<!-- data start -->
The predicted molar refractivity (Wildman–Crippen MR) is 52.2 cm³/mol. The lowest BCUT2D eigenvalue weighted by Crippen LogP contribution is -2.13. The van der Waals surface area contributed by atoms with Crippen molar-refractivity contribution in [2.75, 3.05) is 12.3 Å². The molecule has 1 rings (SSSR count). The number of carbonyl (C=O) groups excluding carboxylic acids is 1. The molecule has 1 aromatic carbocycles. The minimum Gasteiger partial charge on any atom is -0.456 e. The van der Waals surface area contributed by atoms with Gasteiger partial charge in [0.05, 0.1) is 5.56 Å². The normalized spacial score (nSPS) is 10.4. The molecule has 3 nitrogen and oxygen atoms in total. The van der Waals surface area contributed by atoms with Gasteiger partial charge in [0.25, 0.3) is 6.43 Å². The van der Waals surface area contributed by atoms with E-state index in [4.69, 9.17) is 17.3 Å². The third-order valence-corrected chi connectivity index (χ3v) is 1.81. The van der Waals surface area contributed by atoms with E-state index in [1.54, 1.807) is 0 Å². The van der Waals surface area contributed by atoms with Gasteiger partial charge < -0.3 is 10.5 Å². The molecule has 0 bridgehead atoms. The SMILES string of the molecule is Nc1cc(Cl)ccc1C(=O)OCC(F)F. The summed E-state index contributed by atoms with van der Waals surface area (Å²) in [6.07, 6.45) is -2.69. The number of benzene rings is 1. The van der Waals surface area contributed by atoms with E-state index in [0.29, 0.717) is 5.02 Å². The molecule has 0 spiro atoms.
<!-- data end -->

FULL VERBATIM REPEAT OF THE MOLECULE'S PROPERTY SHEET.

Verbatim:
The predicted molar refractivity (Wildman–Crippen MR) is 52.2 cm³/mol. The lowest BCUT2D eigenvalue weighted by Crippen LogP contribution is -2.13. The van der Waals surface area contributed by atoms with Crippen molar-refractivity contribution in [2.75, 3.05) is 12.3 Å². The molecule has 1 rings (SSSR count). The number of carbonyl (C=O) groups excluding carboxylic acids is 1. The molecule has 1 aromatic carbocycles. The minimum Gasteiger partial charge on any atom is -0.456 e. The van der Waals surface area contributed by atoms with Gasteiger partial charge in [0.05, 0.1) is 5.56 Å². The normalized spacial score (nSPS) is 10.4. The molecule has 3 nitrogen and oxygen atoms in total. The van der Waals surface area contributed by atoms with Gasteiger partial charge in [0.25, 0.3) is 6.43 Å². The van der Waals surface area contributed by atoms with E-state index in [4.69, 9.17) is 17.3 Å². The third-order valence-corrected chi connectivity index (χ3v) is 1.81. The van der Waals surface area contributed by atoms with E-state index in [1.54, 1.807) is 0 Å². The van der Waals surface area contributed by atoms with Gasteiger partial charge < -0.3 is 10.5 Å². The molecule has 0 bridgehead atoms. The SMILES string of the molecule is Nc1cc(Cl)ccc1C(=O)OCC(F)F. The summed E-state index contributed by atoms with van der Waals surface area (Å²) in [6.07, 6.45) is -2.69. The number of benzene rings is 1. The van der Waals surface area contributed by atoms with E-state index in [0.29, 0.717) is 5.02 Å². The molecule has 0 spiro atoms.